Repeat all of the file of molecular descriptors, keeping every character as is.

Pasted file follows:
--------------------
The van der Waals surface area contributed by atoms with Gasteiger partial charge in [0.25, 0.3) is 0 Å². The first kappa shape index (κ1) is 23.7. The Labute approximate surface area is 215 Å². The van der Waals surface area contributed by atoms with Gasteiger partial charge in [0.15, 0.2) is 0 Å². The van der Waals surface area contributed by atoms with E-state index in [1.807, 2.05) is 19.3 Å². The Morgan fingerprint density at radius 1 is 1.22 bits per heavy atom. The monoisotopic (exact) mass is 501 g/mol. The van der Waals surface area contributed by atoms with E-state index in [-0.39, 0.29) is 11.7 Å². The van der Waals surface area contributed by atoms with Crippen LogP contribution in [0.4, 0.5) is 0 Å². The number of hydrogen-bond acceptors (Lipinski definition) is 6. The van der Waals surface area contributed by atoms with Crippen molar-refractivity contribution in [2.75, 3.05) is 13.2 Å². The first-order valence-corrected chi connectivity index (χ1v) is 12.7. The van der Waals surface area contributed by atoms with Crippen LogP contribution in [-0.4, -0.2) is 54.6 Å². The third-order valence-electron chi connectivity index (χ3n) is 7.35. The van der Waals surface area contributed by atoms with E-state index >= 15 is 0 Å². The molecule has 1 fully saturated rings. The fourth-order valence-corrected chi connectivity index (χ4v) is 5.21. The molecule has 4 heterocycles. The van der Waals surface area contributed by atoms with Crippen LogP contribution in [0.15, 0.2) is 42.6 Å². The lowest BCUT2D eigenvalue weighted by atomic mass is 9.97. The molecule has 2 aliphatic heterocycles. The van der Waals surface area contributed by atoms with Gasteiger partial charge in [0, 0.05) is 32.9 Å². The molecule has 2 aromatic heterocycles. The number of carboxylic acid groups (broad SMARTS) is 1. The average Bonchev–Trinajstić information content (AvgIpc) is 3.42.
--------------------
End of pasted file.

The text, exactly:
The van der Waals surface area contributed by atoms with Gasteiger partial charge in [0.25, 0.3) is 0 Å². The first kappa shape index (κ1) is 23.7. The Labute approximate surface area is 215 Å². The van der Waals surface area contributed by atoms with Gasteiger partial charge in [0.15, 0.2) is 0 Å². The van der Waals surface area contributed by atoms with E-state index in [1.807, 2.05) is 19.3 Å². The Morgan fingerprint density at radius 1 is 1.22 bits per heavy atom. The monoisotopic (exact) mass is 501 g/mol. The van der Waals surface area contributed by atoms with E-state index in [-0.39, 0.29) is 11.7 Å². The van der Waals surface area contributed by atoms with Crippen LogP contribution in [0.4, 0.5) is 0 Å². The number of hydrogen-bond acceptors (Lipinski definition) is 6. The van der Waals surface area contributed by atoms with Crippen molar-refractivity contribution in [2.75, 3.05) is 13.2 Å². The first-order valence-corrected chi connectivity index (χ1v) is 12.7. The van der Waals surface area contributed by atoms with Crippen LogP contribution in [-0.4, -0.2) is 54.6 Å². The third-order valence-electron chi connectivity index (χ3n) is 7.35. The van der Waals surface area contributed by atoms with E-state index >= 15 is 0 Å². The molecule has 1 fully saturated rings. The fourth-order valence-corrected chi connectivity index (χ4v) is 5.21. The molecule has 4 heterocycles. The van der Waals surface area contributed by atoms with Crippen LogP contribution in [0.15, 0.2) is 42.6 Å². The lowest BCUT2D eigenvalue weighted by atomic mass is 9.97. The molecule has 2 aliphatic heterocycles. The van der Waals surface area contributed by atoms with Gasteiger partial charge in [0, 0.05) is 32.9 Å². The molecule has 2 aromatic heterocycles. The number of carboxylic acid groups (broad SMARTS) is 1. The average Bonchev–Trinajstić information content (AvgIpc) is 3.42.